The 55,840 points that Srikanth gathered from participation in 16 tournaments fell marginally short of the 11th placed Praneeth’s tally of 55,970 points from 18 outings. It was an indication of his steep drop in form that he made only one final during the course of the year – at his home India Open Super 500 event in the last week of March, when he was beaten by Axelsen by a 21-7, 22-20 scoreline. It is ironic that Srikanth had knocked over the Dane in the final of the 2015 edition of the India Open.
In the remaining 15 tournaments in which he took part, Srikanth managed to reach just one semi-final – at the Hong Kong Open in November, when he squandered a string of game-points in the second stanza of his clash against Lee Cheuk Yiu of the host nation, and bowed out. He had missed a gilt-edged opportunity of entering his first final of the year after gaining a fortuitous walkover from Momota in his opening round, and having Chen Long retire at the end of the first game of their quarter-final.
There were five losses at the quarter-final stage to show for Srikanth’s efforts during a year when he appeared a half-step slower than he had been in 2017. His erstwhile quicksilver court movements were missing, and he was unable to get in position for the dreaded overhead sideline smash that had been a major weapon in his armoury.
It forces the conclusion that Srikanth has not really recovered from the knee injury he had suffered during the final stages of the 2017 French Open, and which had got aggravated when he had been forced to play in the 2017 Indian Nationals at Nagpur.
India’s most successful men’s singles player for the year just about to end was the talented Praneeth, who ended just outside the top ten. Blessed with a rich repertoire of strokes and a strong temperament, the 27 year old Andhra player reached just one final – at the Swiss Open Super 300 championships in March, losing to Shi Yuqi only because of inferior staying power.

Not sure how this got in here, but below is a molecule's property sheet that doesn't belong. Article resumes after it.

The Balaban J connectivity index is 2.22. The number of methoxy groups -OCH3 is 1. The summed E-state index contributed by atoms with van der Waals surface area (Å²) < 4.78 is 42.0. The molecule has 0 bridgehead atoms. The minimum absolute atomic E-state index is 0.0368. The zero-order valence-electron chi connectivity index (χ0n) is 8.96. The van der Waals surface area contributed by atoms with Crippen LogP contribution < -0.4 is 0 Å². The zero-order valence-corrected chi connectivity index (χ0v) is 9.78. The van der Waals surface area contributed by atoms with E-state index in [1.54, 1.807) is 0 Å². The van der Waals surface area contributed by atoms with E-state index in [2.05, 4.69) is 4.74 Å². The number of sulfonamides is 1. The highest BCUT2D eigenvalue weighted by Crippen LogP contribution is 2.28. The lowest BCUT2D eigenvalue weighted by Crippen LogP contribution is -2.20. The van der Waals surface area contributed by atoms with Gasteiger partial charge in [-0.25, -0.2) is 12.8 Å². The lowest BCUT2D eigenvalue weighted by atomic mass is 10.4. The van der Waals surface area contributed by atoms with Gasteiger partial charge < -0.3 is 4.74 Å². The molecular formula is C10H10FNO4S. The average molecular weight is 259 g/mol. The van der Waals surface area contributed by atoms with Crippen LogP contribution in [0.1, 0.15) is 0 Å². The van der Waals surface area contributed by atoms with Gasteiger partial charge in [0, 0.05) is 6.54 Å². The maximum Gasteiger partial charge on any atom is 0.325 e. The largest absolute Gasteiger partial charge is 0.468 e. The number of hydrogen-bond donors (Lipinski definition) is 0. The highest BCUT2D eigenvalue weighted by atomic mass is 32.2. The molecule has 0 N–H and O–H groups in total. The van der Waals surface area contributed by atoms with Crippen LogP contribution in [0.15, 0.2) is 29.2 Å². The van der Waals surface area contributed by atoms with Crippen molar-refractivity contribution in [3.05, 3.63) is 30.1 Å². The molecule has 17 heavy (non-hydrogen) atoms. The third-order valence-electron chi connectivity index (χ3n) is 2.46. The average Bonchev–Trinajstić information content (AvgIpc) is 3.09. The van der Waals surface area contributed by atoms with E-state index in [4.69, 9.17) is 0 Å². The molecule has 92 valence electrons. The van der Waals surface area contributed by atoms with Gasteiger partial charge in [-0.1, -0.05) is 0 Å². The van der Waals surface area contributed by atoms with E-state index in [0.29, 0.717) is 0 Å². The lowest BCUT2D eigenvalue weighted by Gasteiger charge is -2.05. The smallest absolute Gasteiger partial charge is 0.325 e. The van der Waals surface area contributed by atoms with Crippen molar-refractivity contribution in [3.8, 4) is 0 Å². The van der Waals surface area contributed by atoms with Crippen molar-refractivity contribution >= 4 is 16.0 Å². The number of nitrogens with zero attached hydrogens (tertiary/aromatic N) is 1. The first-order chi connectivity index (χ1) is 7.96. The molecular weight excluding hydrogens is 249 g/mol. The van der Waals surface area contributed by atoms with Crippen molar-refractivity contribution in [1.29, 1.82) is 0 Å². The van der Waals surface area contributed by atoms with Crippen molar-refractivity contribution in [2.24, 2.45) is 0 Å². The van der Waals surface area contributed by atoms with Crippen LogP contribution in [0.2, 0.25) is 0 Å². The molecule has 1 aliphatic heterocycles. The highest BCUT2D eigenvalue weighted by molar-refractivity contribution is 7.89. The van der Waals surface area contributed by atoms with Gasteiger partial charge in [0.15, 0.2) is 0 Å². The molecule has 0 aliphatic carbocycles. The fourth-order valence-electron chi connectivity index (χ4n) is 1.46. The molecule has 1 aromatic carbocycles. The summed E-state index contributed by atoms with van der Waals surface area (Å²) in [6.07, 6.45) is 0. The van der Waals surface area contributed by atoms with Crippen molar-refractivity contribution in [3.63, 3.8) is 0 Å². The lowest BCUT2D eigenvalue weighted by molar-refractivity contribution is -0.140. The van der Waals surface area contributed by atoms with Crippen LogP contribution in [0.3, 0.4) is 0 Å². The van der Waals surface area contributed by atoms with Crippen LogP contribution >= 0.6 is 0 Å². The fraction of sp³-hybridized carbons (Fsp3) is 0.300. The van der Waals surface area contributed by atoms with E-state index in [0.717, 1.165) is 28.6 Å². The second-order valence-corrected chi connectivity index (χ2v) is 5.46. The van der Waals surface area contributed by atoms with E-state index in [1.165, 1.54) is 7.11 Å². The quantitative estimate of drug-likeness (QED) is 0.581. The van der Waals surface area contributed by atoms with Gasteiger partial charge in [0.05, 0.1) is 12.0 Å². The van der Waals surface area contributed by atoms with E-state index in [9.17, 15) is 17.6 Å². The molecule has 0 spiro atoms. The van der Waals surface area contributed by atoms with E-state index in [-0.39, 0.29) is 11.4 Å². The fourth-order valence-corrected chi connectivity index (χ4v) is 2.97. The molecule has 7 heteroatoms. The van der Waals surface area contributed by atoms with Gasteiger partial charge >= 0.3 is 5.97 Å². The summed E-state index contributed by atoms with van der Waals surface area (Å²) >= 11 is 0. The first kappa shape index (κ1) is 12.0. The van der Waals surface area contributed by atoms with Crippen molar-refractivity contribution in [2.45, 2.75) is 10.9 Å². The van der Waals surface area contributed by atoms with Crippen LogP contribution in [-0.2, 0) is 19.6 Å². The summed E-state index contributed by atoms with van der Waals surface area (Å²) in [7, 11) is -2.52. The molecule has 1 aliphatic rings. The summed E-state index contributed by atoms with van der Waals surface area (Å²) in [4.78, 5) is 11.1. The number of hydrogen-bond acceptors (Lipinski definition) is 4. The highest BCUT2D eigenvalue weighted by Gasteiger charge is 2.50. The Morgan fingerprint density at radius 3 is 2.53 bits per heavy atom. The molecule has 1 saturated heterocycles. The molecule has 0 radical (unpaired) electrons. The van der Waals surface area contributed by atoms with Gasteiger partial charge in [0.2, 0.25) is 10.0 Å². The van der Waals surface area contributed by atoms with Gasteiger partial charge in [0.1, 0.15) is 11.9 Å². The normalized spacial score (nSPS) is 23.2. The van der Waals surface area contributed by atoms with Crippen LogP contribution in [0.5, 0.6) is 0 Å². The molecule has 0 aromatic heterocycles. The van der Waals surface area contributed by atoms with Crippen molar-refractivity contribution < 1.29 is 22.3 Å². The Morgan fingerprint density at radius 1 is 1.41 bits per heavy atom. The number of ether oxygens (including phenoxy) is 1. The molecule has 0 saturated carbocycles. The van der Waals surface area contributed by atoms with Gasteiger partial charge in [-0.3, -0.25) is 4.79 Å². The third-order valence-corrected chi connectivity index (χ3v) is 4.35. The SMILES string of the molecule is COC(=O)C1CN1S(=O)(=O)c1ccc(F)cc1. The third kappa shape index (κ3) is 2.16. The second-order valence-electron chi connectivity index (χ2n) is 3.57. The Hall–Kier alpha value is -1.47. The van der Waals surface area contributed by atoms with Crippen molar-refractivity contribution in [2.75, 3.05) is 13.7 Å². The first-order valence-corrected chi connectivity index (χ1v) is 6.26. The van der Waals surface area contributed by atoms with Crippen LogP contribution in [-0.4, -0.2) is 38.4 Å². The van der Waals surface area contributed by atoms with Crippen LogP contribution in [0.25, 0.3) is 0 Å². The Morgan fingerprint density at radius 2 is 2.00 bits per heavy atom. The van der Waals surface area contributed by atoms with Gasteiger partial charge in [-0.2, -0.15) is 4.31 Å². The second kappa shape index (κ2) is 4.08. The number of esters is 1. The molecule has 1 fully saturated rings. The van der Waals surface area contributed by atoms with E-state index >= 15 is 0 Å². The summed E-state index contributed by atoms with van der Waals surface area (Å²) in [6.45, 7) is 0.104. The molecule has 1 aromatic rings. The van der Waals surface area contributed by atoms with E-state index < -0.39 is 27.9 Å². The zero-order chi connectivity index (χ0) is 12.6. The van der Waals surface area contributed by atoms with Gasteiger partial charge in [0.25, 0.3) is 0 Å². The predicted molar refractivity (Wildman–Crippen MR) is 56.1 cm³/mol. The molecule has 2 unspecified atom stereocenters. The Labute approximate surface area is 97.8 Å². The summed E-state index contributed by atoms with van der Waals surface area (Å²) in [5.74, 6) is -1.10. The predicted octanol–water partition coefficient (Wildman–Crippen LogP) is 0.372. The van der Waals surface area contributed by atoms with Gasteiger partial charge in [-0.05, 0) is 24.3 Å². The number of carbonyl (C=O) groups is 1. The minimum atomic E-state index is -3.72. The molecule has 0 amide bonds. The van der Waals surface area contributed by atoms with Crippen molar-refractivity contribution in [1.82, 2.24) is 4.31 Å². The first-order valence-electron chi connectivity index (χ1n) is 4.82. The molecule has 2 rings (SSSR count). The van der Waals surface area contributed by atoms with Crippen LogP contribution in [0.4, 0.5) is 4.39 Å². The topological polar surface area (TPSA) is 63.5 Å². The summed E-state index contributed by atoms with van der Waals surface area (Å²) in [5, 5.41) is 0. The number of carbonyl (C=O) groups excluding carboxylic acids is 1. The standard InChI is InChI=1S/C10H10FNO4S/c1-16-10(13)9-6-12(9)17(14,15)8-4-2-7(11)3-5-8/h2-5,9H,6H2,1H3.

Praneeth also made two semi-finals – at the Japan Open, and the Basel World Championships, where he was contemptuously swept aside at 13-21, 8-21 by the rampaging Momota, who was as much in the “zone” as India’s PV Sindhu was in the women’s singles event. Sai could take consolation from the fact that he actually fared better in his penultimate round clash with Momota than did Denmark’s Anders Antonsen in the final, which proved to be a 9-21, 3-21 decimation of the innocent!
It was a memorable year for veteran Parupalli Kashyap, the 2014 Commonwealth Games champion, who ended runner-up to China’s Li Shifeng in the Canada Open Super 100, and was a losing semi-finalist at the India and Korea Opens. After struggling through the previous two seasons, Kashyap seemed to have gained fresh wind in the wake of his marriage to Saina Nehwal, and worked his way back into the top 25, collecting 43,790 points from 20 tournaments.
It was sad to see the noticeable dip in the form of Prannoy and Sameer Verma. The former started the year well, helping India to the title of the Badminton Asia Mixed Team Championship, also known as the Tong Yun Kai Cup. But there was little joy for the 27 year old Kerala-born shuttler in the individual events, and the best he could achieve were three quarter-final spots – at the India, New Zealand and US Opens.
Sameer, who had been a semi-finalist at the 2018 World Tour grand finals, and had reached a career-high 12th rank last year, had a ragged 2019, and plummeted from the 16th spot in November to drop outside the top-30 by year-end. The 25 year old Dhar (Madhya Pradesh) native ended the year with 37,379 points, being able to make a solitary quarter-final during the year – at the Singapore Open, but had the ignominy of suffering ten first-round losses in the 19 tournaments he played.
Sameer’s elder brother Sourabh had a relatively better year, ending the year with 39,669 points from participation in 18 tournaments. The three-time Indian national champion was Numero Uno at two Super 100 tournaments – the Hyderabad Open and Vietnam Open, won the Slovenia Open Challenger, and also ended runner-up to Chinese Taipei’s Wang Tzu-wei at the Syed Modi Super 300 championships. He looks set to make his way further up the ladder in the forthcoming year.
The visible decline in India’s men’s singles fortunes in the international arena is a sorry portent for the country’s chances at the forthcoming Tokyo Olympics. Considering the manner in which Japan, China and Indonesia have been planning their respective Olympic campaigns, India’s prospects could hardly look gloomier.
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Updated Date: Dec 29, 2019 10:03:56 IST